It’s an early evening in Franschhoek and you find yourself winding your way through the utterly majestic grounds of the Leeu Estate: the pristinely manicured lawns and rows of vineyards interspersed with an array of larger-than-life sculptures, the late summer sun has just began setting over the mountains and the valley is bathed in hues of pink and orange.
Here within this most spectacular of settings is where you find La Petite Colombe, and it’s hard to imagine that the experience inside the building could be anywhere near as impressive as that on the outside. Yet somehow, it is.
The “little” sister to Cape Town’s acclaimed La Colombe has comfortably found its feet and a flow of its own within its relatively new locale. It serves up a fine dining experience that while nodding to its part in the famed restaurant group, is mostly wholly its own.
Upon walking in guests are guided to a lounge area, where, after they have been handed glasses of bubbly, the first course arrives: snacks from the kitchen, a springbok tataki tartlet and a crayfish and ponzu mouthful — served atop a lime for a squeeze of acidity — the perfect accompaniment to the MCC. Once done, it’s time to head to the table in the main dining room.
The space is grand and cavernous, yet somehow also warm and welcoming: the soft glow of the lights, floor-to-ceiling windows, earthen textures of natural wood and stone coming together beautifully, seamlessly merging the beauty of the nature outside and the impressive design inside.
The back wall is covered in array of multisized and organically shaped wall niches filled with an assortment of pottery — from vases and vessels in every size to clay doves, a reference to the restaurant’s name — acting as a clever nod to a farm life while retaining the minimalist, chic interior.
Once guests are seated, a white ceramic oyster shell arrives, the delicate oyster inside featuring toppings including textures of apple, kalamansi and soy. A little bit sweet, a little bit salty, a little umami, a touch of acidity — it’s a seriously delicious explosion of flavours.
The Cape Malay smoked snoek and bagel is equally tasty. Served in a caviar tin, playfully what you assume is “caviar” at first sight are actually little Malay spheres covering the moreish pâté beneath it, the little pearls popping against your palate with every knife-full — to be thickly lathered onto the scrumptious bagel bun.
This is followed by the yellowfin tuna tataki, the seared slices of fish seasoned with Kerala spices and accompanied by fried cauliflower, avocado and textures of coconut. It’s a great dish and well balanced in terms of flavour, however it would’ve perhaps been more exciting had I not had a remarkably similar iteration of the dish at Franschhoek’s Protégé (another restaurant in the La Colombe group) for lunch. (The tragedy of the food critic. Sigh.)
Little mandarin sorbets then arrive in a nest, billowing smoke from the dry ice below delivering that signature La Colombe theatre. The sorbet is moulded into tiny versions of the fruit and covered in a mandarin gel. They provide for a sweet and refreshing break from the spices from the dish before, priming your palate for what’s to come.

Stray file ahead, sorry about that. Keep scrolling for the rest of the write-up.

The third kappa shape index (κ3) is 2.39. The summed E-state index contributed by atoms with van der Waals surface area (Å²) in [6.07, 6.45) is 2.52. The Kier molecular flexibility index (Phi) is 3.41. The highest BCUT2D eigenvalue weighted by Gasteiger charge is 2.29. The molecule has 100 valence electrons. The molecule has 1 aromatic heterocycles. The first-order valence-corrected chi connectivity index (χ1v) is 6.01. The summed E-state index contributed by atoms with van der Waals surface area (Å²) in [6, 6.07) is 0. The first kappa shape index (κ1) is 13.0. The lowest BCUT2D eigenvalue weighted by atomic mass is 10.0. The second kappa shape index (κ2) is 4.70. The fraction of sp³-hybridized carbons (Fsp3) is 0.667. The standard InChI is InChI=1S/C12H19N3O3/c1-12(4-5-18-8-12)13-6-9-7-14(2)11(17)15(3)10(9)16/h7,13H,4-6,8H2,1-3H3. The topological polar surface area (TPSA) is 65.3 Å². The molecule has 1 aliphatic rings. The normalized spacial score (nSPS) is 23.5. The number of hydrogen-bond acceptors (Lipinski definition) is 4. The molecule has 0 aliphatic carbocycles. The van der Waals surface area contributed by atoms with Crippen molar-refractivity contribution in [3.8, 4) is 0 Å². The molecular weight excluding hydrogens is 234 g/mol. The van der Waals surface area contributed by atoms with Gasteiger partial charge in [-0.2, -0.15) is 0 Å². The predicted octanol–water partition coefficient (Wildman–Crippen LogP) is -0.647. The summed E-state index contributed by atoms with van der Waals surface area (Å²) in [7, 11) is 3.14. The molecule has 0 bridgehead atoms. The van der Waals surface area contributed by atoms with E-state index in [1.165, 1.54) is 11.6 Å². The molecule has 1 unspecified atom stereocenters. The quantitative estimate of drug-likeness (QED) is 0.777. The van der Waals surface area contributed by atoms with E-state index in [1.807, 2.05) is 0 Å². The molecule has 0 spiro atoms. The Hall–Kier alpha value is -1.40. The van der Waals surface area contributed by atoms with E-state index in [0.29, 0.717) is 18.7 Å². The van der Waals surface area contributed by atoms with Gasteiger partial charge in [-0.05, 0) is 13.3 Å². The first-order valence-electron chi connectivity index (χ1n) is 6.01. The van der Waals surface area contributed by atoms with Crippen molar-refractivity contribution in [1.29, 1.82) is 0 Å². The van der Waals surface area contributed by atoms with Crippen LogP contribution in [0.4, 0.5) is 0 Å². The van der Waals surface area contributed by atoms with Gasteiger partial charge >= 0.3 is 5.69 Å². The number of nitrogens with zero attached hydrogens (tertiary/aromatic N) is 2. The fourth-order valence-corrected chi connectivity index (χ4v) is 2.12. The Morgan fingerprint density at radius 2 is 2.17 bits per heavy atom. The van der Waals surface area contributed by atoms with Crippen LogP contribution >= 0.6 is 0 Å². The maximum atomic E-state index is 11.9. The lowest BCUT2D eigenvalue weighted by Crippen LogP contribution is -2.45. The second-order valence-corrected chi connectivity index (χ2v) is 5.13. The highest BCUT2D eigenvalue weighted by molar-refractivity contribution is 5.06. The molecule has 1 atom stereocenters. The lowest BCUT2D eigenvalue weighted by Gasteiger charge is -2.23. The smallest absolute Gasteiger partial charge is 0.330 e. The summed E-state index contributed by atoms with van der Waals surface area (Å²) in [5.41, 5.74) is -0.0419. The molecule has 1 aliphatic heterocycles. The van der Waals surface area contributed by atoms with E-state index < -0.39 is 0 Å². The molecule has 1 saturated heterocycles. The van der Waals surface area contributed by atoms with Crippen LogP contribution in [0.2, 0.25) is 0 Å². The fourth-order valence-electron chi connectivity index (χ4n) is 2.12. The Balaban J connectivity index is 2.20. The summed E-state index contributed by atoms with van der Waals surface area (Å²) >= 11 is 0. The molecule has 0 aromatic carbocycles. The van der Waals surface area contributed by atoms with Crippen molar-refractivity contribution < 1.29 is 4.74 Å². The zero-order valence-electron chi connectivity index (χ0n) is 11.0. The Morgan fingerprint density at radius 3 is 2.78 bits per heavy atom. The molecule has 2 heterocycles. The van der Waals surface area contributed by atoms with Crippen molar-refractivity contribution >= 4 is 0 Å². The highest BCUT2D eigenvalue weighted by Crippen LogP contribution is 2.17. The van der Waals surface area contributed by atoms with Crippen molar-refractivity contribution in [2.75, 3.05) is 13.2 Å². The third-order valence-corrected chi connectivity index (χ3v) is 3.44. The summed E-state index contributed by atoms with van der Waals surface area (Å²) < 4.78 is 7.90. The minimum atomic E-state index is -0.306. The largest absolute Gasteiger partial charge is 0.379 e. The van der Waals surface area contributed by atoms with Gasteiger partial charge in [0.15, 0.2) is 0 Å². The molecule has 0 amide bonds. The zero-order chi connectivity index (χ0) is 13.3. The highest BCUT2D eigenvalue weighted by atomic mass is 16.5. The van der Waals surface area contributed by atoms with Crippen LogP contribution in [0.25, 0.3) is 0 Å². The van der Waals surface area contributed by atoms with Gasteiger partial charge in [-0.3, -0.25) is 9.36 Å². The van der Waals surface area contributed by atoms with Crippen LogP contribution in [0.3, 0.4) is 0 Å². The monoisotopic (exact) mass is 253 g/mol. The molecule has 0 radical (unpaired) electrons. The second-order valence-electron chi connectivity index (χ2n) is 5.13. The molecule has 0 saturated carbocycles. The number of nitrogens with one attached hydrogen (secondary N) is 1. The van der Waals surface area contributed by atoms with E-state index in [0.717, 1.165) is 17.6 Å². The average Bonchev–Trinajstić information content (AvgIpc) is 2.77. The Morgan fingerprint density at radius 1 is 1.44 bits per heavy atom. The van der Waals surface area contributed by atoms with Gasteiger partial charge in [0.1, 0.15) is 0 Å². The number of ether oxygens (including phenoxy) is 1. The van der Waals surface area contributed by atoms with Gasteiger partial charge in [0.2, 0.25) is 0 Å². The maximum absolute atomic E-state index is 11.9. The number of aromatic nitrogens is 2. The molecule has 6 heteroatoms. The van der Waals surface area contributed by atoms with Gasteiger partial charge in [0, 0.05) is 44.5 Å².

The first of the mains is out next. Two pieces of citrus-cured salmon arrive on a little silver tray with a small metal dish filled with a substantial amount of oil. The chef explains that this method of cooking is called “confit” and we are to submerge the salmon in the oil. An hourglass is turned and after three minutes has lapsed the dish is removed to be plated up in the kitchen.
While the idea of interactive cooking and tableside theatrics certainly has it place, it remains to be seen that this was the best technique to showcase. Sure, the salmon when it arrived back at the table had been beautifully cooked and plated but there’s little appeal to seeing this technique in action.
Theatre aside, it was ultimately a superb dish, the now-cooked salmon topped with a stunning bacon sambal, a side of pea purée espuma and a delicate quail egg. It’s a dish of hefty flavour and it delivers.
The second and final main is the Karoo Wagyu, the perfectly cooked steak with its mosaic of marbling served with a braised short rib, smoked parsnip purée, chimichurri dressing, a twist on a pomme anna (here the thinly sliced and layered potatoes are deep fried) and a selection of local vegetables. It’s tasty in all the ways you’d want a meat dish to be, the tender, fatty yet delicate meat, the slightly salty, tasty jus, crispy potato and the sweet creaminess of the purée just working so well together.
Closing the meal is a cheese-lovers delight. Smoked Stanford cheddar is presented with a cheese crumble, candied pecan nuts and sherry-pickled onion to be enjoyed atop crispy shards of rye and buttermilk crackers. Earl Grey cake, strawberry mouse, geranium and strawberry sorbet with elements of almond and strawberry round off dessert.
That is until the The Tonka cart is wheeled into place. The Willy Wonka-inspired trolley is packed with a range of sweet treats from Tonka bars of fudge to little sugar cones filled with a selection of mousses, sorbets and ice creams. A fun, playful and lighthearted end to a fabulous meal.
Overall, it was a well-considered, well-executed and expertly delivered dining experience: beautiful food, exceptional service and all the culinary theatre one has come to expect from the La Colombe group, housed on one of Franschhoek’s most magnificent estates.